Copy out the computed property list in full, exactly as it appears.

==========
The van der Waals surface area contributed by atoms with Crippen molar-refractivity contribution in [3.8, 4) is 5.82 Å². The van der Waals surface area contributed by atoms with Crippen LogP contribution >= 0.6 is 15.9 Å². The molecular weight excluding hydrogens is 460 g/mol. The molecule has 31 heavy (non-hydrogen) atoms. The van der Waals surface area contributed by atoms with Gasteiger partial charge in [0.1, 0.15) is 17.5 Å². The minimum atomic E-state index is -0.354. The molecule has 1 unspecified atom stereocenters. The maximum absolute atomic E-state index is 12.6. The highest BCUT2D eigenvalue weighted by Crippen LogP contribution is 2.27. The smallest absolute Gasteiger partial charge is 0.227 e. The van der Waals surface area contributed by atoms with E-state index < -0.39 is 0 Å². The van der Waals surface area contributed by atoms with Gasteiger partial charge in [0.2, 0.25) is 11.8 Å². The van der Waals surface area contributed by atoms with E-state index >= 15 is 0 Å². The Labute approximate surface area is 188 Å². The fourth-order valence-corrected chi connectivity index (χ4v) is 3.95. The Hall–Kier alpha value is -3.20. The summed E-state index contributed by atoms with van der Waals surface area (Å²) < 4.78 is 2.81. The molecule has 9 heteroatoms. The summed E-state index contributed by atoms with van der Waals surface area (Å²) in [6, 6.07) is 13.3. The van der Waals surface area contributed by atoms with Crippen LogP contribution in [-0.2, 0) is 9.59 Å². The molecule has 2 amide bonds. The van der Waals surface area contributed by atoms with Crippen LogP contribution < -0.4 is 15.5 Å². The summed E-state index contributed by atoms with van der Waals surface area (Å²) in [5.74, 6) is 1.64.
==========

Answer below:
The van der Waals surface area contributed by atoms with Crippen molar-refractivity contribution in [3.8, 4) is 5.82 Å². The van der Waals surface area contributed by atoms with Crippen LogP contribution >= 0.6 is 15.9 Å². The molecular weight excluding hydrogens is 460 g/mol. The molecule has 31 heavy (non-hydrogen) atoms. The van der Waals surface area contributed by atoms with Gasteiger partial charge in [0.1, 0.15) is 17.5 Å². The minimum atomic E-state index is -0.354. The molecule has 1 unspecified atom stereocenters. The maximum absolute atomic E-state index is 12.6. The highest BCUT2D eigenvalue weighted by Crippen LogP contribution is 2.27. The smallest absolute Gasteiger partial charge is 0.227 e. The van der Waals surface area contributed by atoms with E-state index < -0.39 is 0 Å². The van der Waals surface area contributed by atoms with Gasteiger partial charge in [0.2, 0.25) is 11.8 Å². The van der Waals surface area contributed by atoms with E-state index >= 15 is 0 Å². The Labute approximate surface area is 188 Å². The fourth-order valence-corrected chi connectivity index (χ4v) is 3.95. The Hall–Kier alpha value is -3.20. The summed E-state index contributed by atoms with van der Waals surface area (Å²) < 4.78 is 2.81. The molecule has 9 heteroatoms. The summed E-state index contributed by atoms with van der Waals surface area (Å²) in [6, 6.07) is 13.3. The van der Waals surface area contributed by atoms with Crippen LogP contribution in [-0.2, 0) is 9.59 Å². The molecule has 2 amide bonds. The van der Waals surface area contributed by atoms with Crippen LogP contribution < -0.4 is 15.5 Å². The summed E-state index contributed by atoms with van der Waals surface area (Å²) in [5.74, 6) is 1.64.